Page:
The year is and a madman is terrorizing the East End of London. But Doctor Varanus Shashavani has far more pressing concerns to worry about than a lunatic in Whitechapel. Her charitable hospital is under siege by gang lords, her English cousins are threatening to steal her inheritance, and her best friend has become obsessed with Gothic novels. To make matters worse, her son Friedrich is associating with an American who talks endlessly of wellness and yoghurt, while her bodyguard is pestering her to return home to Georgia, half a world away.
But Varanus did not obtain immortality just to have mad killers and distant relations get in the way of scientific progress.
Though supernatural conspiracies and all-too-human monsters confront her at every turn, Varanus will stand firm against all odds. After all, she is accustomed to fighting for what is rightfully hers. When his protest against the tyrannical government fails, a young boy escapes, with two other children, to the mysterious Holy Islands where they learn the power of two folk figures celebrated by their countrymen.
Nicknamed „Two Gun” for tricking and murdering cops with a second loaded firearm, Crowley left a bloody trail from the Bronx to Long Island. He shot and wounded two men at a local dance hall and a New York City police detective and murdered one of Nassau County’s finest.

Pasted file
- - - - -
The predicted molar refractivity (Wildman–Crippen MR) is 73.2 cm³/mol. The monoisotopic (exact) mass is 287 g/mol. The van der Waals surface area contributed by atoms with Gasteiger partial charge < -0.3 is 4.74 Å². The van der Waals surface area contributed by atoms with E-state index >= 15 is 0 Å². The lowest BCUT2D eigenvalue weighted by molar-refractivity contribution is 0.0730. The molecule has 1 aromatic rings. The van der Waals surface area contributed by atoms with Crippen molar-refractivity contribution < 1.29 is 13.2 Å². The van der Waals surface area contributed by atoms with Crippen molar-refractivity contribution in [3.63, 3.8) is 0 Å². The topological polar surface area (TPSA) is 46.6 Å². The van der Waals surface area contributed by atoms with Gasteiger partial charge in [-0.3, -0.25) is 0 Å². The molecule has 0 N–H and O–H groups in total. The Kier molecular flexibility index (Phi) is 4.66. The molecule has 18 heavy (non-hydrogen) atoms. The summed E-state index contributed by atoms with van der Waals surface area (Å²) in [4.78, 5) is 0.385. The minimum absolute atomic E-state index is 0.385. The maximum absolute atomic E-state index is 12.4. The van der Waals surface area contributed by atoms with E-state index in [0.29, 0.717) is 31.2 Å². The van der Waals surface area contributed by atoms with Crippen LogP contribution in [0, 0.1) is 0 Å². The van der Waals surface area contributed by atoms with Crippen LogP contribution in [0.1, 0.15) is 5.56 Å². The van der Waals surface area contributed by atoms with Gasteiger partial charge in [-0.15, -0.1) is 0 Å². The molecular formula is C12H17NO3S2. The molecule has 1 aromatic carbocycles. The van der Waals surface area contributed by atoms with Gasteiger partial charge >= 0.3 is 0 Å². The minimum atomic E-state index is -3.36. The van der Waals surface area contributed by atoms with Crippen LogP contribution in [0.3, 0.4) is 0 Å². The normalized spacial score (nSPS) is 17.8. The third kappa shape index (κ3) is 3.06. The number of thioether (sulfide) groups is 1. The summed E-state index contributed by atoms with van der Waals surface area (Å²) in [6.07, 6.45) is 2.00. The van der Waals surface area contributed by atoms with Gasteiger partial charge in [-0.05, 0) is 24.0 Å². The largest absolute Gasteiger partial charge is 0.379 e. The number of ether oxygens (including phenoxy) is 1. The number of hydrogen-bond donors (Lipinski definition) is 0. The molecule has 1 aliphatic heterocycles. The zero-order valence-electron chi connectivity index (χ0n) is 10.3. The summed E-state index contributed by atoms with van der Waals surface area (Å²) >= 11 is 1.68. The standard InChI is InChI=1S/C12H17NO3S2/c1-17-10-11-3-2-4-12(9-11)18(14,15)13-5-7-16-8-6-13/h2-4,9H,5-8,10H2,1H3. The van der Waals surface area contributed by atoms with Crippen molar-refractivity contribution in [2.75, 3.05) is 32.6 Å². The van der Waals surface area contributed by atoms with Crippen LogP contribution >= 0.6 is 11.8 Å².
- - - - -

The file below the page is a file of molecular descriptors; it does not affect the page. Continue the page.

Eventually, he was tracked to a hideout in Manhattan, where a two-hour gun battle, including more than two hundred cops and ten thousand spectators, led to his capture. His murder spree involved thousands of law enforcement personnel, stole national media attention and cut across the New York metropolitan area.
The writing itself is well done and there are lots of poetic phrases. The fables are especially well written. The ending was interesting but I felt it raised more questions than it answered concerning the Khmer Rouge and their reasons for killing all educated people. Now bear in mind, I disliked The Alchemist and people kept it on the bestsellers list for years. View all 4 comments. Mar 25, Marie rated it it was ok Shelves: historical-fiction , cambodia.
I really enjoyed the quotes from literature incorporated into the story. I enjoyed the historical piece, learning about the Khmer Rouge revolution and the genocide that occurred.
I also appreciated the friendship between Sang Ly and Sopeap. It was interesting to see Sang Ly see the world differently through literature. However, I did not feel like the representation of the people living at the dump was accurate or believably portrayed. I felt that the tone and manner of the characters was off. Th I really enjoyed the quotes from literature incorporated into the story. There was something almost blissful about the way these people viewed their homes and their way of life that did not ring true to me.